Latest Review: "The Vampire of Ropraz" by Jacques Chessex
The latest addition to our review section is a piece on Jacques Chessex’s The Vampire of Ropraz, a curious little book from one of Switzerland’s most revered authors.
Here’s the opening of the review:
If it weren’t for Michael Orthofer of Complete Review, I don’t think I would’ve ever picked up this slender book. I don’t mind my vampires on TV (True Blood is a pretty decent show), but I tend to avoid them in literature. (No, I haven’t read Twilight and probably never will.)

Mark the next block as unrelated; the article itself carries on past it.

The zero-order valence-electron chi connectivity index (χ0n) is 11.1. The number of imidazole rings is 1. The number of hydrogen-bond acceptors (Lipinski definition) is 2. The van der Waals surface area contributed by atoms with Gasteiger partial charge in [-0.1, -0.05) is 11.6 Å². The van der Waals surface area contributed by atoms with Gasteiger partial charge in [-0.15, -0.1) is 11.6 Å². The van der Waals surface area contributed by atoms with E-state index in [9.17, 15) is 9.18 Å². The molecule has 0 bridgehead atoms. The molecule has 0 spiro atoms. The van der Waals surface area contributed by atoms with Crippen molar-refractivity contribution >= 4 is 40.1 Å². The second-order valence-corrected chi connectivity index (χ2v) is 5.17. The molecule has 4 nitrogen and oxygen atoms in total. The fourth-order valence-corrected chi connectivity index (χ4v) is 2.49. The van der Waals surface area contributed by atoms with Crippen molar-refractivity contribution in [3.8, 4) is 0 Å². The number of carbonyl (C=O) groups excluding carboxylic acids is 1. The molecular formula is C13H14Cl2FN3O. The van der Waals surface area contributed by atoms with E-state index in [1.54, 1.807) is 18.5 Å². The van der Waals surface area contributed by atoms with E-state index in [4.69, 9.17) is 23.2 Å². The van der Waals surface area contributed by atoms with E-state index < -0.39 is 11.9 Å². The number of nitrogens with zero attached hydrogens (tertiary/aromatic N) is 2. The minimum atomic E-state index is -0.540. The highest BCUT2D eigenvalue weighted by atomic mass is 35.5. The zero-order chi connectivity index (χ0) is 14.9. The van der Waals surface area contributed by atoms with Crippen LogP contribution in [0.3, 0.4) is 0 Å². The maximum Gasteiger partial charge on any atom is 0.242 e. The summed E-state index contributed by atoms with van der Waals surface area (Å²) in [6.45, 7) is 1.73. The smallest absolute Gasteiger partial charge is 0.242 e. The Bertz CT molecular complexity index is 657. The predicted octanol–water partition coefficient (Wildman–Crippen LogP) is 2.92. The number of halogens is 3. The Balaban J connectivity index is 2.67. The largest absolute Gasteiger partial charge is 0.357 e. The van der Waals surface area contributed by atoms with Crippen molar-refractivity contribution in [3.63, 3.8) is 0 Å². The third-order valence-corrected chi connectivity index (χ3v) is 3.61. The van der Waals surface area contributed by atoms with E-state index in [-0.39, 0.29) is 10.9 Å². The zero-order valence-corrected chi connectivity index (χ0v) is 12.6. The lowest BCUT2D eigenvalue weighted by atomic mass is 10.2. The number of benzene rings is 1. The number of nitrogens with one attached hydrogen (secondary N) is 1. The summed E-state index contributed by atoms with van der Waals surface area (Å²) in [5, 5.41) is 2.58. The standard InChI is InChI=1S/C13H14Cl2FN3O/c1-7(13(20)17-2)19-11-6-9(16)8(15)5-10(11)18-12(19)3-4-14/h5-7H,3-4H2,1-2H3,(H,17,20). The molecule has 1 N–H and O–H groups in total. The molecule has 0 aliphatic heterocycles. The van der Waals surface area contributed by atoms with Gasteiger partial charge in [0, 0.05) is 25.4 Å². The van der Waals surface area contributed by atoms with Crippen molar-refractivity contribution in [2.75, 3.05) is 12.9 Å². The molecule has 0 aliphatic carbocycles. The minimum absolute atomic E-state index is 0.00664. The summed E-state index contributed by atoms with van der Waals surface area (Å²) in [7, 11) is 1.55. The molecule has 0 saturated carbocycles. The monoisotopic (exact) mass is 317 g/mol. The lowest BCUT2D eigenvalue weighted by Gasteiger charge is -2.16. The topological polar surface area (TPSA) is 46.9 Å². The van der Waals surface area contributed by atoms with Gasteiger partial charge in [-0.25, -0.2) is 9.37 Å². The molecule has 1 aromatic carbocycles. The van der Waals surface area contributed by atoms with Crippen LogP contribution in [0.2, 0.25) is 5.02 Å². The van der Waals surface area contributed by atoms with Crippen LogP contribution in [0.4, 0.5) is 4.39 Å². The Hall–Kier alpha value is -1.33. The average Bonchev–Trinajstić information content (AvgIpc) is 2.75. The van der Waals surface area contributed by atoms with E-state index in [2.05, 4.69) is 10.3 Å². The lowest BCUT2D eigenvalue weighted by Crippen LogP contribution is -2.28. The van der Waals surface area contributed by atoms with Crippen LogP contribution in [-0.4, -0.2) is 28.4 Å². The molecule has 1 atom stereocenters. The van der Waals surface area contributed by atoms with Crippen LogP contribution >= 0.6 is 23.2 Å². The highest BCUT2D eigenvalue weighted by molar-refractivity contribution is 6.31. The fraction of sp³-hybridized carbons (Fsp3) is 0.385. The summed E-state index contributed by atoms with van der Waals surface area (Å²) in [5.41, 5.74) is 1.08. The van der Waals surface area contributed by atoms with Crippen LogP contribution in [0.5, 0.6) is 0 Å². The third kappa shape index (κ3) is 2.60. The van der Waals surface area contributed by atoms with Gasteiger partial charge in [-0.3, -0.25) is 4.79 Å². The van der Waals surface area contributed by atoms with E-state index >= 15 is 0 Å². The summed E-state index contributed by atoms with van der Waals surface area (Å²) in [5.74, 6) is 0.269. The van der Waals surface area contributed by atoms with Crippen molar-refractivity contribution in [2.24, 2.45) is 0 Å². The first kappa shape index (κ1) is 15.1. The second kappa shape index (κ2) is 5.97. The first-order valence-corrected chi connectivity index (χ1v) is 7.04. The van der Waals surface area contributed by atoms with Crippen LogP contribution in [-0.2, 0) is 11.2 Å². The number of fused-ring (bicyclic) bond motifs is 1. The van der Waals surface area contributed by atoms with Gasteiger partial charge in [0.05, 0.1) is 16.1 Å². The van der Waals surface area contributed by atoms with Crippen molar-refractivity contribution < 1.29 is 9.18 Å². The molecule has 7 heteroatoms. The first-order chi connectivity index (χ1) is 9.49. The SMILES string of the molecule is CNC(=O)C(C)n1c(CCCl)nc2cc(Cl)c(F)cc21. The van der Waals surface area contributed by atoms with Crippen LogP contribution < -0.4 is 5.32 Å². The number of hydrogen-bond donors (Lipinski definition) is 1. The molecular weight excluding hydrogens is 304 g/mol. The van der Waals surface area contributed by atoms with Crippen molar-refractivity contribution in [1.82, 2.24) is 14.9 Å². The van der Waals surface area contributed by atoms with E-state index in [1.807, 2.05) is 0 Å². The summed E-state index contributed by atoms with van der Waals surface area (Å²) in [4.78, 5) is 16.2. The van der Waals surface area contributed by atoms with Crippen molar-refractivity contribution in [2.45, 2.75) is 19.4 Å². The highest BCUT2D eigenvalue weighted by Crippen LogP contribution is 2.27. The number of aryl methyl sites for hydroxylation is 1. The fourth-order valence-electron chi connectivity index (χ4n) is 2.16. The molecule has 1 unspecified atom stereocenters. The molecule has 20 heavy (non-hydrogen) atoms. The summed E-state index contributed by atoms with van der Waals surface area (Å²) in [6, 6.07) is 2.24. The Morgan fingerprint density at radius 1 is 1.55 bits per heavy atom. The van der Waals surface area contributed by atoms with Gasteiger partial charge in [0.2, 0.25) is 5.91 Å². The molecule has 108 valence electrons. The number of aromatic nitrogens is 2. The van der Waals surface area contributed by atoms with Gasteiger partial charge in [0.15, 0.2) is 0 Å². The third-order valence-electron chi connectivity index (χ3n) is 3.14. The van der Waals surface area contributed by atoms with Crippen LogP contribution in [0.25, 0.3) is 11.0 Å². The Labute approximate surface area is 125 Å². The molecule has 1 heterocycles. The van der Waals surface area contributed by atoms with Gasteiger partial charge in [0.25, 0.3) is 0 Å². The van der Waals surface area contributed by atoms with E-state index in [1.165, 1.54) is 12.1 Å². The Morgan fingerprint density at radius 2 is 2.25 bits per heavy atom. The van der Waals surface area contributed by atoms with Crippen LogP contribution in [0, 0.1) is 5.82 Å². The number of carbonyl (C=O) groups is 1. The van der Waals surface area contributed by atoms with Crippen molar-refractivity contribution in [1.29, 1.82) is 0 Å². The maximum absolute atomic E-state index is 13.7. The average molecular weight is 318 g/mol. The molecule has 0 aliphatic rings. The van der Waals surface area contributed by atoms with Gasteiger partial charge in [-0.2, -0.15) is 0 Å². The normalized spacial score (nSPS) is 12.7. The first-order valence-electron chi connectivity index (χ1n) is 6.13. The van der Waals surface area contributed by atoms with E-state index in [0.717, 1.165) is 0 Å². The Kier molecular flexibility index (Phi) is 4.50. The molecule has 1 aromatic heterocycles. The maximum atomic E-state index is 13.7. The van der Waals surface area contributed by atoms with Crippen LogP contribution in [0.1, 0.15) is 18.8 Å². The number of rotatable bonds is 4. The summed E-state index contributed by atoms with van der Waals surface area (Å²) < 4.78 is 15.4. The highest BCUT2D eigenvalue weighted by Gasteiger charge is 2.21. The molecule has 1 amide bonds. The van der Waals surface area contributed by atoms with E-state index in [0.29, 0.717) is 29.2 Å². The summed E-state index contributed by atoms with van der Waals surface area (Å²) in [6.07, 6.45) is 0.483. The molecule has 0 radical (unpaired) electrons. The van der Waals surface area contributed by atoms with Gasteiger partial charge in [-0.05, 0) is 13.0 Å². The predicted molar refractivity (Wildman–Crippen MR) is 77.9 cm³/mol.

But this isn’t a vampire book. Sure, it’s got the spooky cover and the sadistic crimes, but this novel isn’t about anyone sucking anyone’s blood. It’s about society and fear, and finding a way to explain and cope with things that are beyond normal comprehension.
The novel is set in Ropraz—“a land of wolves and neglect in the early twentieth century, poorly served by public transport”—where a young girl is dug up from her grave and mutilated. Newspapers seize on the sensational story, labeling the criminal who did this as the “Vampire of Ropraz,” and setting off a series of “sightings” and a hell of a lot of fear:
And click here for the full write up.